In the classroom

The first piece of the puzzle of incorporating coding in the classroom involves securing engagement from teachers. Although some students may outpace the knowledge of their teachers, this does not necessarily pose a problem. One would not deem coaches failures if their players could outplay them on the football field. Where teachers’ expertise can be implemented immediately is in ensuring the students are learning the core skills of problem solving, reasoning and teamwork. Learning to code will inevitably involve logical-thinking challenges, so encouraging children to research solutions and work together develops important skills that complement learning outcomes.

The great thing about working with children is their imagination. When teaching them to code, we emphasise that the computer is a tool and what you can create with it is limited only by your imagination. There are many lessons in which they can imagine a solution to a logical computer problem or a means to a richer end using technology. A project could be completed by creating an interactive story. A student who’s learning multiplication could express that in a game or puzzle. Coding algorithms could be used as maths problems. These are engaging exercises that create with technology whilst integrating it into existing curriculums.

Skills for the future

There are many reasons advocates are promoting coding in schools. The technology industry is promoting it largely because it’s good for business. Facebook, Google and other high-profile IT companies have been quite vocal about their desire to seek out and hire the most talented computer engineers. They claim that demand far outstrips supply.

More than that though, coding is about problem solving and computational thinking. It promotes and nurtures imagination and creativity. It requires clear definitions of problems and uses absolute logic to formulate and reach the solution. Process-based, algorithmic thinking like this is a supremely beneficial skill for all students, allowing them to carefully plan and strategise solutions for any subject or, indeed, any obstacle in life. By breaking down problems, step by step, or line by line, as with code, students are encouraged to see problems not as an insurmountable whole, but as a series of segmented, achievable tasks.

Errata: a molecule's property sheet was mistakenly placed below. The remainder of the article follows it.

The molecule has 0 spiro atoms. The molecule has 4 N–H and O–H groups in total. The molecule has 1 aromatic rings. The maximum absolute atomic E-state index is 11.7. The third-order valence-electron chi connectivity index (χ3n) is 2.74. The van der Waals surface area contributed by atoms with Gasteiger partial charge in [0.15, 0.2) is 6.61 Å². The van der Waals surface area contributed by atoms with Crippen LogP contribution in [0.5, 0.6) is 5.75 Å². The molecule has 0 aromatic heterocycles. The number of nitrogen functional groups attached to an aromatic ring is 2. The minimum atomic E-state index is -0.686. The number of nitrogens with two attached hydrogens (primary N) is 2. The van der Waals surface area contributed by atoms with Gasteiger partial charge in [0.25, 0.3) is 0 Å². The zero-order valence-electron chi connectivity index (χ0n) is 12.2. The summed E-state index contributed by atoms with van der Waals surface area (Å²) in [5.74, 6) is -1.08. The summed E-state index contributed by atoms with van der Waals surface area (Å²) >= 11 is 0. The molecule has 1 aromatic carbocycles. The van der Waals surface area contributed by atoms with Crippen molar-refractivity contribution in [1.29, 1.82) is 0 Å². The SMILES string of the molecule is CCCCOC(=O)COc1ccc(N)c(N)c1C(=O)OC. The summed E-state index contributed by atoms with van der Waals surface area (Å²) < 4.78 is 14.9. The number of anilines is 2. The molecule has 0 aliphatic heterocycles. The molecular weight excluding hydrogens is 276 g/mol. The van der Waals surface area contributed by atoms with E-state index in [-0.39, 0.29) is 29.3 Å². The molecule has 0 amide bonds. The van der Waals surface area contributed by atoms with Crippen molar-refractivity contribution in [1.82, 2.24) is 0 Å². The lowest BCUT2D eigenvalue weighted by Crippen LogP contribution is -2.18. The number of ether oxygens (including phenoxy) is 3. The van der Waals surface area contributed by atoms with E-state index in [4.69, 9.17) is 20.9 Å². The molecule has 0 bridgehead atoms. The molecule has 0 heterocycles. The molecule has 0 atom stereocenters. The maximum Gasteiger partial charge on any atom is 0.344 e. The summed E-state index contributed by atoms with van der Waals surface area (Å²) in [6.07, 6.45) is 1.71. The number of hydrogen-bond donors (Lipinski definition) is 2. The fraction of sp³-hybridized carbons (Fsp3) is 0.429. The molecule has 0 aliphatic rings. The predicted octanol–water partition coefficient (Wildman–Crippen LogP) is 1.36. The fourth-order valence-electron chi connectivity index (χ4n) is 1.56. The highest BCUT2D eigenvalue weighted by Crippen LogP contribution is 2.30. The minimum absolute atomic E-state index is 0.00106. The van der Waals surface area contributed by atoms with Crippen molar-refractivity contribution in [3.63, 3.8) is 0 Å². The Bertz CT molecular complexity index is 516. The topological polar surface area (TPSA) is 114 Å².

To best understand this, I encourage you to give it a go. Challenge yourself to learn something new and introduce this exciting and vital skill inside your classrooms. It might seem like an insurmountable challenge but with the vast resource base around this subject now available to the education industry, it’s time to appreciate where coding and computational thinking are today and the benefits they provide for our students, and ourselves, for tomorrow.

Frank Lucisano was recently a teaching assistant at the University of Illinois, in the US, and is founder and chief executive of ScopeIT Education.